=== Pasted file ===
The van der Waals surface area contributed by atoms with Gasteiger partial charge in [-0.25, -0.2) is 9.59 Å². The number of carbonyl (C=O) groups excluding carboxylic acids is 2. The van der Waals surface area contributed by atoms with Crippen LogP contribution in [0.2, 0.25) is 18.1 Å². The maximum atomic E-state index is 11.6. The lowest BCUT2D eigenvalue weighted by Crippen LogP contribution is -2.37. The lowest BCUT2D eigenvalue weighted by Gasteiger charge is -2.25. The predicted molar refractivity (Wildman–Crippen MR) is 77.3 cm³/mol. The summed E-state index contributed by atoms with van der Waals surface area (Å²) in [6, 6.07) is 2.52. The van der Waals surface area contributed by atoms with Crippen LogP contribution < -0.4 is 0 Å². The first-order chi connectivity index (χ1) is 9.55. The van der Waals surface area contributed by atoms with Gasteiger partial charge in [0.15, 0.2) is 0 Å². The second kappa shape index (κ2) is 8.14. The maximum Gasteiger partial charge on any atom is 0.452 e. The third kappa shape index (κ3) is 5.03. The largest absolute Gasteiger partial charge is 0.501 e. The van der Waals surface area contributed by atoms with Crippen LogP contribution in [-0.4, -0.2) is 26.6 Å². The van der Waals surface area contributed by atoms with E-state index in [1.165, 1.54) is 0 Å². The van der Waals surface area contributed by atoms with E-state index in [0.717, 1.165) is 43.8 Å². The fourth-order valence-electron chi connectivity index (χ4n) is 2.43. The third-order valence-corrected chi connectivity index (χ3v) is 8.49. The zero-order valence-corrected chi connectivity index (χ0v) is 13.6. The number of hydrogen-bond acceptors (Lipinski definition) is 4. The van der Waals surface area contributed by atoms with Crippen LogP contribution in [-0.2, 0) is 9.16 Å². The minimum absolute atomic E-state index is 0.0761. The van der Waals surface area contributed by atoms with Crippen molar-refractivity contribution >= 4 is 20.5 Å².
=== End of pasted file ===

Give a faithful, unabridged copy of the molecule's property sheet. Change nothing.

The van der Waals surface area contributed by atoms with Gasteiger partial charge in [-0.25, -0.2) is 9.59 Å². The number of carbonyl (C=O) groups excluding carboxylic acids is 2. The van der Waals surface area contributed by atoms with Crippen LogP contribution in [0.2, 0.25) is 18.1 Å². The maximum atomic E-state index is 11.6. The lowest BCUT2D eigenvalue weighted by Crippen LogP contribution is -2.37. The lowest BCUT2D eigenvalue weighted by Gasteiger charge is -2.25. The predicted molar refractivity (Wildman–Crippen MR) is 77.3 cm³/mol. The summed E-state index contributed by atoms with van der Waals surface area (Å²) in [6, 6.07) is 2.52. The van der Waals surface area contributed by atoms with Crippen LogP contribution < -0.4 is 0 Å². The first-order chi connectivity index (χ1) is 9.55. The van der Waals surface area contributed by atoms with Gasteiger partial charge in [0.15, 0.2) is 0 Å². The second kappa shape index (κ2) is 8.14. The maximum Gasteiger partial charge on any atom is 0.452 e. The third kappa shape index (κ3) is 5.03. The largest absolute Gasteiger partial charge is 0.501 e. The van der Waals surface area contributed by atoms with Crippen LogP contribution in [-0.4, -0.2) is 26.6 Å². The van der Waals surface area contributed by atoms with E-state index in [1.165, 1.54) is 0 Å². The van der Waals surface area contributed by atoms with E-state index in [0.717, 1.165) is 43.8 Å². The fourth-order valence-electron chi connectivity index (χ4n) is 2.43. The third-order valence-corrected chi connectivity index (χ3v) is 8.49. The zero-order valence-corrected chi connectivity index (χ0v) is 13.6. The number of hydrogen-bond acceptors (Lipinski definition) is 4. The van der Waals surface area contributed by atoms with Crippen LogP contribution in [-0.2, 0) is 9.16 Å². The minimum absolute atomic E-state index is 0.0761. The van der Waals surface area contributed by atoms with Crippen molar-refractivity contribution >= 4 is 20.5 Å².